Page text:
Majel: Google’s Star Trek-Inspired Siri Competitor Reportedly Due Out Soon
In some cases, Google’s voice search is already far superior to Apple’s Siri. This became immediately clear with some internal testing we did surrounding the Siri abortion story. While it didn’t read us the answers aloud in a robot voice, we just got better results from Google.
In fact, while Siri has certainly been a hit, and has proven useful at times, it’s not perfect. Google’s not perfect either, but when it comes to search, Google has a little bit of background in that area. Siri does more than search obviously, but search is a big part of it. Google happens to do more than search too, and being Apple’s main competitor in the smartphone space, it makes sense that Google would be working on its answer to Siri.
Android and Me reports that this is indeed the case, and we might even see it before the year is over (but more realistically within the next couple of months). It’s being developed under the code name Majel, says Android and Me’s Taylor Wimberly. Majel comes from Majel Barrett-Roddenberry, who provided the voice for most of the onboard computer interfaces throughout Star Trek.
The Star Trek theme is one that Google has embraced for quite some time. Just over a year ago, Google acquired Phonetic Arts, a speech synthesis company that generates natural computer speech from samples of recorded voice.
“In Star Trek, they don’t spend a lot of time typing things on keyboards—they just speak to their computers, and the computers speak back,” said Google Speech Technology Manager Mike Cohen at the time. “It’s a more naturalway to communicate, but getting there requires chipping away at a range of hard research problems. We’ve recently made some strides with speech technologies and tools that take voice input: for example, we launched Voice Search, Voice Input and Voice Actions for mobile phones, allowing you to speak web searches, compose emails by voice, ask your phone to play any song, and more. And last year we started automatically transcribing speech to produce captions on YouTube videos.”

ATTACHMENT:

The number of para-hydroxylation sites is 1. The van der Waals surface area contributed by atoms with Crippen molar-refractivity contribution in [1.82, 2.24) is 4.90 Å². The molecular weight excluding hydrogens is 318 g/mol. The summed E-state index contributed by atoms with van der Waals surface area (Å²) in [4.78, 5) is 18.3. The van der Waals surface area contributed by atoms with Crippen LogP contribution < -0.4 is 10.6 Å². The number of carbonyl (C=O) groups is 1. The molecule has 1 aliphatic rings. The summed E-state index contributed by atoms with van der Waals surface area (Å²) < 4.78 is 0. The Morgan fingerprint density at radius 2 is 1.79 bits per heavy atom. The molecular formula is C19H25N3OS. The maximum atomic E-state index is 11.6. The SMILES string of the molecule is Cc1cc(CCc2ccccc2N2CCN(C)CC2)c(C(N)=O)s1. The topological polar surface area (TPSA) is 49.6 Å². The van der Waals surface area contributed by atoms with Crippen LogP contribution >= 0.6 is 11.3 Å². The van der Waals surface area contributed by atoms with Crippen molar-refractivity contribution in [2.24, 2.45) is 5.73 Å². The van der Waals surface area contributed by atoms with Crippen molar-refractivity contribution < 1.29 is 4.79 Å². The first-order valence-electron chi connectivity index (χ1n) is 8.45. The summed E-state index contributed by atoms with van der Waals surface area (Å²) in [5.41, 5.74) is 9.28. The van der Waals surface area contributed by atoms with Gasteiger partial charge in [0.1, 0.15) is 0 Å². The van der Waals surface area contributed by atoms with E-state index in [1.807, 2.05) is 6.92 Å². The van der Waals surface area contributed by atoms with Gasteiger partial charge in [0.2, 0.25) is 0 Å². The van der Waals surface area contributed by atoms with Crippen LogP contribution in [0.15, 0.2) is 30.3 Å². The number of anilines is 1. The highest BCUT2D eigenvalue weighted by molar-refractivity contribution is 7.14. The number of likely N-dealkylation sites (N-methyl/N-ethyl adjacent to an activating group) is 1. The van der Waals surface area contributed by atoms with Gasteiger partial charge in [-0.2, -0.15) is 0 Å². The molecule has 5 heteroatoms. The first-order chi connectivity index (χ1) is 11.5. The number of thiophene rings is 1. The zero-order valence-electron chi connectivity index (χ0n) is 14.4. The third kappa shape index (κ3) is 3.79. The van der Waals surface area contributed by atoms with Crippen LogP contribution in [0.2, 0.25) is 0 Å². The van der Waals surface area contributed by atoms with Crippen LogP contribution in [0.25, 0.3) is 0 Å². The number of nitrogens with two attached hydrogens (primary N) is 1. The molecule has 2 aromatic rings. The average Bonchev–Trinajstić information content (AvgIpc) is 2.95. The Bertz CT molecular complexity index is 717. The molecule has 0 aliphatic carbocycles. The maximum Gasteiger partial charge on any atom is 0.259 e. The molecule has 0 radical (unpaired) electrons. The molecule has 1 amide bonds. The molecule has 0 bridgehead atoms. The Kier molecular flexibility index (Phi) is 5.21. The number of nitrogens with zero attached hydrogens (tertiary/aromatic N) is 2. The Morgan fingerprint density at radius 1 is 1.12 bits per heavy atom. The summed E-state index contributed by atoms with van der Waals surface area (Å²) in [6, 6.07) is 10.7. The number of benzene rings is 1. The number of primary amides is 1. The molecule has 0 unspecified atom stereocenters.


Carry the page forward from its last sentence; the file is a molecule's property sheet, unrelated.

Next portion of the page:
But Phonetic Arts comes in when you start talking about computers talking back to you – voice output as opposed to input – kind of like Siri, though Google has offered some things in this area since long before Siri came to the iPhone. Examples include features in Google Translate and Maps Navigation.
A Star Trek mention also came up in a recent video Google put out about the evolution of search.
“The truth is that our users need much more complex answers,” said Google’s Amit Singhal in the video. “My dream has always been to build the Star Trek computer, and in my ideal world, I would be able to walk up to a computer, and say, ‘Hey, what is the best time for me to sow seeds in India, given that monsoon was early this year?’ And once we can answer that question (which we don’t today), people will be looking for answers to even more complex questions. These are all genuine information needs. Genuine questions that if we – Google – can answer, our users will become more knowledgeable and they will be more satisfied in their quest for knowledge.”
Wimberly says the initial release of “Majel” will likely only include Google search queries at first, and it may include some of what is being worked on at Google X (you, know – Google’s secret robot lab). Other, more advanced features like controlling phone actions and apps with natural language, are expected to come later, he says.
I’m sure that won’t stop people from slamming the service when it comes out, proclaiming that it’s not as good as Siri – kind of like what happened with Google Music, even if it has a very legitimate reason for existing (also like Google Music). Android is doing pretty well these days.